He said: “One would not know whether she was carrying a British passport or a Nigerian/ECOWAS passport during the trip, which would have guaranteed her free movement, or otherwise, within the subregion in line with the ECOWAS protocol.

the delay experienced by Pelumi at the points of entry or exit could not be attributed to any weaknesses in the implementation of the protocol -ECOWAS Director

“Also, we need to know whether the passport she carried had expired or was invalid at the time she was traveling, which may have necessitated scrutiny by security officials at the borders.”

Corroborating Prof. Ukeje’s view, ECOWAS Director, Free Movement of Persons and Immigration, Albert Siaw-Boateng, said that the delay experienced by Pelumi at the points of entry or exit could not be attributed to any weaknesses in the implementation of the protocol.

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He said that due to the prevailing security challenges in the region, triggered by terrorism and violent extremism, ECOWAS’ security architecture necessitated thorough checks on travelers by security officials without impeding the free movement of community citizens within the region.

According to him, the protocol also gives room for National Laws to take precedence, hence, there are inconsistencies in the implementation of the protocol by individual member states.

“It is also to be noted that even though all member states have signed up to the Free Movement Protocol, it gives room for National Laws to take precedence.

“In this regard, there are inconsistencies in the implementation of the protocol by Member States. So, any delay at the point of entry or exit cannot be attributed to weaknesses in the implementation of the protocol,” he said.

due to the prevailing security challenges in the region, triggered by terrorism and violent extremism, ECOWAS’ security architecture necessitated thorough checks on travelers –ecowas chief

Dr Omar Touray, President of the ECOWAS Commission, speaking on the Free Movement Protocol recently, noted that: “Free Trade moves with Free Movement of persons and goods.”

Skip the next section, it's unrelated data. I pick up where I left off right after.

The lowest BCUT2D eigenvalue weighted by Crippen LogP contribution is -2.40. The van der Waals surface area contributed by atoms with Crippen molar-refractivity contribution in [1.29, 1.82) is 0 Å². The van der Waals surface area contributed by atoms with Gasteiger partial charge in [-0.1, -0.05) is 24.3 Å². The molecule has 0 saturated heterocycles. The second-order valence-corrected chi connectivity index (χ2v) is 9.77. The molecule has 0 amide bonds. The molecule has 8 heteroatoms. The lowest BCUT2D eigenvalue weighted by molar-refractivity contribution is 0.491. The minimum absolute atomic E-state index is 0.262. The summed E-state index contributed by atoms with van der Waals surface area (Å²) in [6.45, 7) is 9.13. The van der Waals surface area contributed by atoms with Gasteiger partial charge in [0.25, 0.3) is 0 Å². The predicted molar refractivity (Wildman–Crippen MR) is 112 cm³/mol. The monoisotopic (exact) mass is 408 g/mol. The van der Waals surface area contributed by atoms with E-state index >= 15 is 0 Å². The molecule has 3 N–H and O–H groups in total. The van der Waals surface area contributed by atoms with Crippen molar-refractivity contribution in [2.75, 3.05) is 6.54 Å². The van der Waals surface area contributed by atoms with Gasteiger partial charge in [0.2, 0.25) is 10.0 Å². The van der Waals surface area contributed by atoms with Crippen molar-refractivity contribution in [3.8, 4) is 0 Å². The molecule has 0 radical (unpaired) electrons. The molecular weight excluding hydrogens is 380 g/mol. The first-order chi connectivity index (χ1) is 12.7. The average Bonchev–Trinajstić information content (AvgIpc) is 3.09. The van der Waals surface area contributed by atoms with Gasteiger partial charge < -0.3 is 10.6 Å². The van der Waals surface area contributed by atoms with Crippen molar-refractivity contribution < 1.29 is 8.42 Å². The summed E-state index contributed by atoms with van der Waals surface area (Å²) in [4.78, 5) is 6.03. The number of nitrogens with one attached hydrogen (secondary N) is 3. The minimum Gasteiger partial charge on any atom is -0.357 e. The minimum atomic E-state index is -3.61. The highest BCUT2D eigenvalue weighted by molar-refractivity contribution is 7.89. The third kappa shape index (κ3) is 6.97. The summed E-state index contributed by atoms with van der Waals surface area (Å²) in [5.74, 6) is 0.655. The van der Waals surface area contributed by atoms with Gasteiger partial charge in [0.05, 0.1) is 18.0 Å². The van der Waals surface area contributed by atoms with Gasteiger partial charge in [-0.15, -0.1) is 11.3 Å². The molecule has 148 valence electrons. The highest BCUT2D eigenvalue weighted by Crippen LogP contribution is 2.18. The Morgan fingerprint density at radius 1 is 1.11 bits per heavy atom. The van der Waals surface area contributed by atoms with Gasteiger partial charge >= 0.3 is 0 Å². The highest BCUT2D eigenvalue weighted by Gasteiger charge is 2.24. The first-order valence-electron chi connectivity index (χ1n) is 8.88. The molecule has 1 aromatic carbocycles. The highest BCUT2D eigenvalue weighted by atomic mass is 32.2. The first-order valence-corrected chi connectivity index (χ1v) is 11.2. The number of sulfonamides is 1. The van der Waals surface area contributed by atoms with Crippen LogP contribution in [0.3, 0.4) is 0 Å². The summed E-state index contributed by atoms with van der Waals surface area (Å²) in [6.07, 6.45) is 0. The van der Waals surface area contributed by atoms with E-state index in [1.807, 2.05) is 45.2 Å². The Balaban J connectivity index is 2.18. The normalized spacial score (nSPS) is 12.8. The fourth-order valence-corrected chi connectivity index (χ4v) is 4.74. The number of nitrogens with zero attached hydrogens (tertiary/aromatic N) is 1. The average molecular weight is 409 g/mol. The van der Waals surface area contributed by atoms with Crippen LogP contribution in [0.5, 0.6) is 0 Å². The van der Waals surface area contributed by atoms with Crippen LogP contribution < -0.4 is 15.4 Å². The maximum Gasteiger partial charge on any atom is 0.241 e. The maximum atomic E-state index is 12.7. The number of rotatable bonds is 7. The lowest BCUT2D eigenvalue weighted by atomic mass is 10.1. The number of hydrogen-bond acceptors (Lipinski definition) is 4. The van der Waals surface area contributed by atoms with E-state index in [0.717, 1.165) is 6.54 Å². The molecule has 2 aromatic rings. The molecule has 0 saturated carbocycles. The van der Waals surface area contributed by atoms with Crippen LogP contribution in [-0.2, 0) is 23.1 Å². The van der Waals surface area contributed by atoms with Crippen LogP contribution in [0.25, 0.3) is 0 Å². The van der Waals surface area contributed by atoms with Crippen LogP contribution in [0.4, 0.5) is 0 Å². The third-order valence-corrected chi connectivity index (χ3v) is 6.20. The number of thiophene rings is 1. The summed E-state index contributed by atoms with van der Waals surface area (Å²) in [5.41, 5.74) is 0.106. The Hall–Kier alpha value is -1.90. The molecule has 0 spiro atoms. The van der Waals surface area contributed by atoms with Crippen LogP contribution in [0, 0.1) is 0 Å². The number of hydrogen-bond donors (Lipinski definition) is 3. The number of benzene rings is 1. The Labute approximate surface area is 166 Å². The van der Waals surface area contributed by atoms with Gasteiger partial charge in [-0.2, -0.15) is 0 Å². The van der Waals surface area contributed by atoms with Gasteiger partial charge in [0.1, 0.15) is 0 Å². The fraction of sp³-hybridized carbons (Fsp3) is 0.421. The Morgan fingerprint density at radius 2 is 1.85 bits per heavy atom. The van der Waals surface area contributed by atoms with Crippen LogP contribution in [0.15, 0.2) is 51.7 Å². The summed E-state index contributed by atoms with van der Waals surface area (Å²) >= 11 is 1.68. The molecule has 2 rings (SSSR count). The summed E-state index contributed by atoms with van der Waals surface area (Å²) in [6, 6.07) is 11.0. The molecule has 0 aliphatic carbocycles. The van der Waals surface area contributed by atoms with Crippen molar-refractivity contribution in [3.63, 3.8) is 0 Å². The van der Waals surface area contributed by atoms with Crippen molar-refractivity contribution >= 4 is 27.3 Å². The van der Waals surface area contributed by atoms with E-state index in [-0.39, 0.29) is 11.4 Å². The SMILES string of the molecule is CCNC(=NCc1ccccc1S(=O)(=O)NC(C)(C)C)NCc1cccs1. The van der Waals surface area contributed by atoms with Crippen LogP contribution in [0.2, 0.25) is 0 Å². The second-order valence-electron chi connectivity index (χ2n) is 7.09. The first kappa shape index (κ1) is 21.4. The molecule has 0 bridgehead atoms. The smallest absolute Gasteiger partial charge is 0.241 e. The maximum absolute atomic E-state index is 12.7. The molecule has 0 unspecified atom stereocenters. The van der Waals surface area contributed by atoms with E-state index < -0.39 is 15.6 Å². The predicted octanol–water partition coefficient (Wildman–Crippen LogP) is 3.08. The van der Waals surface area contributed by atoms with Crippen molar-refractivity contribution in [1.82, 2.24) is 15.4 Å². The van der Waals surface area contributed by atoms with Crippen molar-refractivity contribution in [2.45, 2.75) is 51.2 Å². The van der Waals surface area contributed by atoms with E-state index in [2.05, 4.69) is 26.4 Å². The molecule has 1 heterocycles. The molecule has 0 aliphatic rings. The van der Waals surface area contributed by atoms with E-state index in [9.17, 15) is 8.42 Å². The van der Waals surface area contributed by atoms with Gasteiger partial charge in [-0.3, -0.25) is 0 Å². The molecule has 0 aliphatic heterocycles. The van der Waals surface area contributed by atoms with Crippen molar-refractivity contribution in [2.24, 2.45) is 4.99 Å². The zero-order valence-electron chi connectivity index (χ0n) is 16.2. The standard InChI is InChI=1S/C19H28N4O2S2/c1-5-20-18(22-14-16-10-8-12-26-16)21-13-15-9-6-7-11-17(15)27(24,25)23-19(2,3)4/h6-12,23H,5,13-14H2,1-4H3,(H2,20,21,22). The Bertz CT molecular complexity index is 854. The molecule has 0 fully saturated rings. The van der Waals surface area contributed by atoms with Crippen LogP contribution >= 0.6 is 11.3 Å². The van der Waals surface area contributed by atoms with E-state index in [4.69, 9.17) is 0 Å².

Touray said that ECOWAS had been implementing joint border posts, which brought together border officials of two neighboring countries to carry out joint operations, to ease cross-border crossing, which sometimes took cognizance of respective member states’ laws.

“We have built a joint border between Nigeria and Benin at the Seme-Krake border, and between Togo and Ghana at the Noepe-Akanu border. These border posts are now operational.

“There is another border post that has been made operational between Nigeria and Cameroon at the Ekok-Mfun area. This was financed by the African Development Bank,” he said.

The creation of the ECOWAS protocol on the free movement of persons and goods on May 29, 1979, to facilitate a borderless ECOWAS, is a cardinal scheme of the bloc’s integration programme, aimed at moving from an ECOWAS of states to ECOWAS of people.

The Protocol adopts the removal of roadblocks and security checkpoints on intra-ECOWAS international highways, the introduction of a single ECOWAS passport, and a Schengen-type visa for the community’s citizens, among others.

Experts say this has fostered regional integration and development by boosting citizens’ mobility, which has yielded multi-sectoral benefits and contributed to key developments in the ECOWAS subregion.

They emphasise that effective policy implementation and addressing institutional barriers will fully realise the benefits of regional integration in West Africa. (NAN Features)

Tosin Kolade